This is one of my favorite LK stories out there. A nice dose of mystery interspersed with the (budding) romance, with danger looming at the horizon. A great story, nicely paced, with wonderful characters, good tension and great intrigue, offering a little twist on the “old married couple getting reacquainted after a long absence” theme.
Though it was rather predictable (no real mystery involving “the stranger”) it would still get a 5 star rating if it weren’t for the constant “bane of my reading existence” – the dreaded heroine. I just couldn’t stand Lara, though she did come around as the story progressed. I know she had her reasons for being so “uptight”, but her husband sure deserved better.
And I have to say I absolutely loved the epilogue. Brief, to the point and sweet....more
Princess Theresa "Tess" Rubinoff and Sheikh Galen Ben Raschid first met when she was twelve and trying to save her dog from the smelly bog...He endedPrincess Theresa "Tess" Rubinoff and Sheikh Galen Ben Raschid first met when she was twelve and trying to save her dog from the smelly bog...He ended up saving her and the dog.
That night, his last night in the kingdom of Tamrovia, Tess came into his chambers begging him to save her two dogs from being snuffed by her tyrannical father, promising him anything in return.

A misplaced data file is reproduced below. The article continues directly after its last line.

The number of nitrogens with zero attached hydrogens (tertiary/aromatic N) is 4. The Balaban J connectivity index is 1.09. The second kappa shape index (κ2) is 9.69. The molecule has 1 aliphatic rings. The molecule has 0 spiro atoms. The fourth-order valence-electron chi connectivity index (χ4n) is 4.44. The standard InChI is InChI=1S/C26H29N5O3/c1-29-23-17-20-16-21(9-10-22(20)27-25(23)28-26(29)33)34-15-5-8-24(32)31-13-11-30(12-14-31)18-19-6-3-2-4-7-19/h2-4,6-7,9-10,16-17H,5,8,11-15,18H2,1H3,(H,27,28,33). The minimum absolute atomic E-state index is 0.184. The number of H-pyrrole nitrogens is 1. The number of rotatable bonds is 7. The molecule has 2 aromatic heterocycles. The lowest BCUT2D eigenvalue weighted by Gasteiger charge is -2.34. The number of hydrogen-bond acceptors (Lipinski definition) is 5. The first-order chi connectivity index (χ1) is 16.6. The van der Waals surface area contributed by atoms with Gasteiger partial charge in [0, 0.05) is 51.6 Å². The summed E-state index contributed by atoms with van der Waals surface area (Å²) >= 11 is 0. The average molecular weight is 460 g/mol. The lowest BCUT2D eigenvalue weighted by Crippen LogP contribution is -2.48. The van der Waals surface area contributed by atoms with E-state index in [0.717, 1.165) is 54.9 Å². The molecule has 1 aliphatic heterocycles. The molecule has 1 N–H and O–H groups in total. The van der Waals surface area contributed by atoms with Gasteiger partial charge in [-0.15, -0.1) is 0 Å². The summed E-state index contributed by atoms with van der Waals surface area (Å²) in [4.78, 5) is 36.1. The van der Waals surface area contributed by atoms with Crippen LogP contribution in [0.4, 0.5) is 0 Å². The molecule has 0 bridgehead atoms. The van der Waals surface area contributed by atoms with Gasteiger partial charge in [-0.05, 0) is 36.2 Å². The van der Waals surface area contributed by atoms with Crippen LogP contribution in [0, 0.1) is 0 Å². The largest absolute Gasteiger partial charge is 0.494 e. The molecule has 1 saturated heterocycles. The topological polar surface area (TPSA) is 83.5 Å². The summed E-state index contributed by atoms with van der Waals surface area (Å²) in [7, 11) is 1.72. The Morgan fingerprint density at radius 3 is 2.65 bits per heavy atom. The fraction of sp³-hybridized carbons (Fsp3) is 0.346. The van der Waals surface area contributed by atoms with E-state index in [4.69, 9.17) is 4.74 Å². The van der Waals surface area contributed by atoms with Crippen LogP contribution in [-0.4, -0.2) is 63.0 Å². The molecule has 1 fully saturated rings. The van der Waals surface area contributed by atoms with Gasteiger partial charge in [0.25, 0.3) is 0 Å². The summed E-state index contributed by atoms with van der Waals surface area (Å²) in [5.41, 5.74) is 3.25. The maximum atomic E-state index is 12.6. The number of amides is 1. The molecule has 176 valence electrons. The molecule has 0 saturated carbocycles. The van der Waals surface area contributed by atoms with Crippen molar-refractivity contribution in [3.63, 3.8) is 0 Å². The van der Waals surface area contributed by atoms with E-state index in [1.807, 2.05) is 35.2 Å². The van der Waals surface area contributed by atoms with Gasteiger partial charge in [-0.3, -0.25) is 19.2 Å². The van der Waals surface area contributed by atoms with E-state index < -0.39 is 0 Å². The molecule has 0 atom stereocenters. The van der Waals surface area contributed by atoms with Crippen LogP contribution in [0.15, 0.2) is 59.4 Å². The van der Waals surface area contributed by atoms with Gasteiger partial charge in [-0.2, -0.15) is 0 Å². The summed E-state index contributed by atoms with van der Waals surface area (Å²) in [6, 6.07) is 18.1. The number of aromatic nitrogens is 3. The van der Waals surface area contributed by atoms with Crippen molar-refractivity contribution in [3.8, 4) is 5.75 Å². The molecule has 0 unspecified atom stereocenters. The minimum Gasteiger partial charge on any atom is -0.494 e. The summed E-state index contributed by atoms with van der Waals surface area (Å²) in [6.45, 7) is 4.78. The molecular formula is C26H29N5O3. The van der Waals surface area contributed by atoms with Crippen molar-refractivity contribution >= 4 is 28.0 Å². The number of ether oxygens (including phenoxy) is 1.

Six years later the time came for her to keep her promise. Galen needs a wife to secure an alliance between Tamrovia and his homeland, Sedikhan, and no one is better suited then Tess.
And he knows just how to tempt her. He offers her freedom after three years of marriage to secure the unity of his country, and a child.
Tess promptly accepts, but little do both of them know, that such bargains rarely work. Especially if there's the heart involved...
This was, I think, the first historical romance I've read back in time when I could still find my library card.
I'll admit, this book has many faults, slow-moving plot (until the last forty-or-so pages, acute lack of romance - blink and you've missed it (you really have to read between the lines, squint your eyes, and have a good imagination to spot it!), and a storyline that has to be desired, but still it's an amazing and titillating read.
Tess is quite a character, strong, smart (a boon, really), fiercely independent, stubborn to a fault, yet lovable to a fault. Hey, she managed to make a barbarian sheikh fall in love with her! And she kicked some serious barbarian booty in the end, you go girl!